Silence, Solitude and Meditation
Silence is something I have valued extremely highly especially since I encountered meditation and the tranquillity and solitude a good retreat can bring. It is in these periods that I am able to reflect with more clarity, and give space to whatever it is I feel I need to work through.
However, in this world of ours, silence does not seem to be valued particularly highly. It appears rather that we are rushing ever faster to fill the silence or solitude with busyness, chatter, music and whatever else.
There are very few places that you can go that are immune from some kind of sound, either natural or a result of human activity. Living by a city such as Newcastle for instance there is most of the time an underlying buzz, however quiet. One notices a difference when one spends a while in remote countryside, where the natural silence of the surroundings contrast heavily against the noise of the city.
It is not uncommon for us to feel refreshed after spending some time outdoors, alone or with others. Just an afternoon relaxing in forest surroundings, or at the bottom of our garden can help us maintain a healthy perspective on our lives.
After experiencing extended periods of silence and solitude, we can however become highly sensitive to the harsh sounds that city and suburban life can bring. Travelling home from a retreat in Scotland a number of years ago, I remember being acutely aware of the trundle of the train as I travelled toward Edinburgh. It felt harsh and aggressive. However, we have largely become acclimatised to such sounds, and whilst we may argue that they don't affect us, perhaps on a subtle level they contribute to a sense of unease.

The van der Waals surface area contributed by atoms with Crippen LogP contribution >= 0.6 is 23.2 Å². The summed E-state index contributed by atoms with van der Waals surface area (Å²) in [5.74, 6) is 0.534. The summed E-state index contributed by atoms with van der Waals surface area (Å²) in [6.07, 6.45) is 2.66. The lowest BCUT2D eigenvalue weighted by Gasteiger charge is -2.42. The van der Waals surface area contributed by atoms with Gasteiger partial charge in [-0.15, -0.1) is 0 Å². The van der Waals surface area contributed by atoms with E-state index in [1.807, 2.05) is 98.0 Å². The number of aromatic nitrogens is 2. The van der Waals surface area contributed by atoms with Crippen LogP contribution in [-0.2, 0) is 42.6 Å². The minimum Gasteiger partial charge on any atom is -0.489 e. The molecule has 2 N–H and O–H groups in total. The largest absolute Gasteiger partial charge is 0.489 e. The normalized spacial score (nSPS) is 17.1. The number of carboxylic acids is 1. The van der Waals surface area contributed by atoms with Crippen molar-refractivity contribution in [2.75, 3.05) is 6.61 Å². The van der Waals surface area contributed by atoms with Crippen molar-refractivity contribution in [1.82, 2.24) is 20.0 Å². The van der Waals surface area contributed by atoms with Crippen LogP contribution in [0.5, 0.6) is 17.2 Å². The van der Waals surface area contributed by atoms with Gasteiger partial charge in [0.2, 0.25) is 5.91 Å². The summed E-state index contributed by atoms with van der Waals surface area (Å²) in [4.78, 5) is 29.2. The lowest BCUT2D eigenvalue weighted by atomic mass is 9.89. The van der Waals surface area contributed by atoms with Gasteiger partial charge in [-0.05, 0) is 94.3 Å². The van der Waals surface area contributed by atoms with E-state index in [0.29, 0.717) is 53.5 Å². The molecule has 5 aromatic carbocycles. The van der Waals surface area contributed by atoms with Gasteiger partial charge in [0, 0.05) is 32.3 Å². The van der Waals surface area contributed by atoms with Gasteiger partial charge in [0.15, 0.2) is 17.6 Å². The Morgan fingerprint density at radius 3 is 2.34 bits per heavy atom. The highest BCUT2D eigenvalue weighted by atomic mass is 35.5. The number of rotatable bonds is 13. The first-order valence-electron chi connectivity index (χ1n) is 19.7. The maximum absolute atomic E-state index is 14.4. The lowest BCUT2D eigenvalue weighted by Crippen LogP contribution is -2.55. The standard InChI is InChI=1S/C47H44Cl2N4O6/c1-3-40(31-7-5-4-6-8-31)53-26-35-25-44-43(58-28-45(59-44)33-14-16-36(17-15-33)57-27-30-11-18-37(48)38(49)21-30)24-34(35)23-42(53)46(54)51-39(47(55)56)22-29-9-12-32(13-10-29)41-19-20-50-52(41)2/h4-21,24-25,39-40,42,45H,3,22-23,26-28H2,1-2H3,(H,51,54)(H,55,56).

Whilst we do not always have the luxury of deep solitude and extended periods of silence we can, through mindfulness meditation, cultivate an inner stillness. In the practice of observing the play of thoughts, emotions and other sensations in our experience, we can begin to notice an underlying silence. Much like plunging beneath the waves on a stormy sea, we find a calmer and quieter place under the layers of our experience.
This silence is both stable and reliable. No matter how tumultuous our lives can be, we can trust that we can make contact with this aspect of our conscious experience. From this place of silence we can observe our thought patterns, our emotional responses to experiences, and our bodily sensations. We can begin to notice the habits of mind that, for example contribute to our on-going anxieties.
How can we bring more silence into our daily lives?
- Find a space in the house or garden, or even in the local environment, where you know you will be left undisturbed for a period of time. Use these spaces or places routinely to bring silence into your life, even if for 5 or 10 minutes.
- Set up a place in your home or garden where you can go to for meditation each day; again, a place where you can find peace from daily disturbances.
- In meditation, begin to notice the background of stillness in your experience. Observe how thoughts, sounds, feelings and sensations arise into this space and fall away again. Connect with the stillness as a foundation for your practice.